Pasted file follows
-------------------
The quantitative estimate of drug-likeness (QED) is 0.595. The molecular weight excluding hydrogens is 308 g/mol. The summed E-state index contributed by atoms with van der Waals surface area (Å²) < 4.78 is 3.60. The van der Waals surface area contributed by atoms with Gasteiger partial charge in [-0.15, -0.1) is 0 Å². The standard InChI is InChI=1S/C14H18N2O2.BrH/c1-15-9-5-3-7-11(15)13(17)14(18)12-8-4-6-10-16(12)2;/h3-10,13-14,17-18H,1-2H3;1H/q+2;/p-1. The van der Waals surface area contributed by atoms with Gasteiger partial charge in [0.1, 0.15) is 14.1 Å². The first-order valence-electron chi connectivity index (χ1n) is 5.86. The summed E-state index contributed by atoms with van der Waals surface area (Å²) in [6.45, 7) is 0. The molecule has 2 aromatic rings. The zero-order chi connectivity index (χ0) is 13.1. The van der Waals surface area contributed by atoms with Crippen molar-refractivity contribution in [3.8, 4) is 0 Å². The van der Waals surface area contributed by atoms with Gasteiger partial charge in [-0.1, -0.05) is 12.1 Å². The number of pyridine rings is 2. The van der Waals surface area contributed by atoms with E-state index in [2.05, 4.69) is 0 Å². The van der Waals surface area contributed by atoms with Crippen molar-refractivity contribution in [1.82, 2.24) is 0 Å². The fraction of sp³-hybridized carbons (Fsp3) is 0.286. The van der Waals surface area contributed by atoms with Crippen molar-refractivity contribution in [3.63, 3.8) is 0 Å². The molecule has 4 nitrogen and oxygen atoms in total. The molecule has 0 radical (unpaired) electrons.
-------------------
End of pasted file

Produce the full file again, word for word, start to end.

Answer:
The quantitative estimate of drug-likeness (QED) is 0.595. The molecular weight excluding hydrogens is 308 g/mol. The summed E-state index contributed by atoms with van der Waals surface area (Å²) < 4.78 is 3.60. The van der Waals surface area contributed by atoms with Gasteiger partial charge in [-0.15, -0.1) is 0 Å². The standard InChI is InChI=1S/C14H18N2O2.BrH/c1-15-9-5-3-7-11(15)13(17)14(18)12-8-4-6-10-16(12)2;/h3-10,13-14,17-18H,1-2H3;1H/q+2;/p-1. The van der Waals surface area contributed by atoms with Gasteiger partial charge in [0.1, 0.15) is 14.1 Å². The first-order valence-electron chi connectivity index (χ1n) is 5.86. The summed E-state index contributed by atoms with van der Waals surface area (Å²) in [6.45, 7) is 0. The molecule has 2 aromatic rings. The zero-order chi connectivity index (χ0) is 13.1. The van der Waals surface area contributed by atoms with Crippen molar-refractivity contribution in [3.8, 4) is 0 Å². The van der Waals surface area contributed by atoms with Gasteiger partial charge in [-0.1, -0.05) is 12.1 Å². The number of pyridine rings is 2. The van der Waals surface area contributed by atoms with E-state index in [2.05, 4.69) is 0 Å². The van der Waals surface area contributed by atoms with Crippen molar-refractivity contribution in [1.82, 2.24) is 0 Å². The fraction of sp³-hybridized carbons (Fsp3) is 0.286. The van der Waals surface area contributed by atoms with Crippen molar-refractivity contribution in [3.63, 3.8) is 0 Å². The molecule has 4 nitrogen and oxygen atoms in total. The molecule has 0 radical (unpaired) electrons.